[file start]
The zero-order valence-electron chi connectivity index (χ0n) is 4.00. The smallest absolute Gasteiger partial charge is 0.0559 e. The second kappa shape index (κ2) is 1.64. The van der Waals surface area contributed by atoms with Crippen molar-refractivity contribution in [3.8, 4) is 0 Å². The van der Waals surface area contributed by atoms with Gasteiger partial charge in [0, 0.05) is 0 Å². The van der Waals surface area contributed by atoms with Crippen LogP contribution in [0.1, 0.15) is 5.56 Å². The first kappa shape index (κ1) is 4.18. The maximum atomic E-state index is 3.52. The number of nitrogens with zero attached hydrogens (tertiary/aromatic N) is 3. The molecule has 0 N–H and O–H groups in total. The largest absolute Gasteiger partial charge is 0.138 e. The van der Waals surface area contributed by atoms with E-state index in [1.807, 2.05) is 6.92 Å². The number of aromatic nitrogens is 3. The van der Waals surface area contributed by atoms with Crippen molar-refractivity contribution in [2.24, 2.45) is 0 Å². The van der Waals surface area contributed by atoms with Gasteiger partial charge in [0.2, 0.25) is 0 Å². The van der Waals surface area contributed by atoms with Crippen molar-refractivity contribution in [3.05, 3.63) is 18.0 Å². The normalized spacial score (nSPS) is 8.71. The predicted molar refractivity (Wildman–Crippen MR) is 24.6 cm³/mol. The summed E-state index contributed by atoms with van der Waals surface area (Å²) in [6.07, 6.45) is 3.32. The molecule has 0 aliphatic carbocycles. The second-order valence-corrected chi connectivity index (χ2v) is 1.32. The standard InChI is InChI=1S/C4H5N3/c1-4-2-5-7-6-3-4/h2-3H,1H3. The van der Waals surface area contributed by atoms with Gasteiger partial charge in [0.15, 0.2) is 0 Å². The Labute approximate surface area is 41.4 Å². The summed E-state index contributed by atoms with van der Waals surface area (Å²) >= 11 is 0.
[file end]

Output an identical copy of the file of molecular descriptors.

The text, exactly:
The zero-order valence-electron chi connectivity index (χ0n) is 4.00. The smallest absolute Gasteiger partial charge is 0.0559 e. The second kappa shape index (κ2) is 1.64. The van der Waals surface area contributed by atoms with Crippen molar-refractivity contribution in [3.8, 4) is 0 Å². The van der Waals surface area contributed by atoms with Gasteiger partial charge in [0, 0.05) is 0 Å². The van der Waals surface area contributed by atoms with Crippen LogP contribution in [0.1, 0.15) is 5.56 Å². The first kappa shape index (κ1) is 4.18. The maximum atomic E-state index is 3.52. The number of nitrogens with zero attached hydrogens (tertiary/aromatic N) is 3. The molecule has 0 N–H and O–H groups in total. The largest absolute Gasteiger partial charge is 0.138 e. The van der Waals surface area contributed by atoms with E-state index in [1.807, 2.05) is 6.92 Å². The number of aromatic nitrogens is 3. The van der Waals surface area contributed by atoms with Crippen molar-refractivity contribution in [2.24, 2.45) is 0 Å². The van der Waals surface area contributed by atoms with Gasteiger partial charge in [0.2, 0.25) is 0 Å². The van der Waals surface area contributed by atoms with Crippen molar-refractivity contribution in [3.05, 3.63) is 18.0 Å². The normalized spacial score (nSPS) is 8.71. The predicted molar refractivity (Wildman–Crippen MR) is 24.6 cm³/mol. The summed E-state index contributed by atoms with van der Waals surface area (Å²) in [6.07, 6.45) is 3.32. The molecule has 0 aliphatic carbocycles. The second-order valence-corrected chi connectivity index (χ2v) is 1.32. The standard InChI is InChI=1S/C4H5N3/c1-4-2-5-7-6-3-4/h2-3H,1H3. The van der Waals surface area contributed by atoms with Gasteiger partial charge in [0.15, 0.2) is 0 Å². The Labute approximate surface area is 41.4 Å². The summed E-state index contributed by atoms with van der Waals surface area (Å²) >= 11 is 0.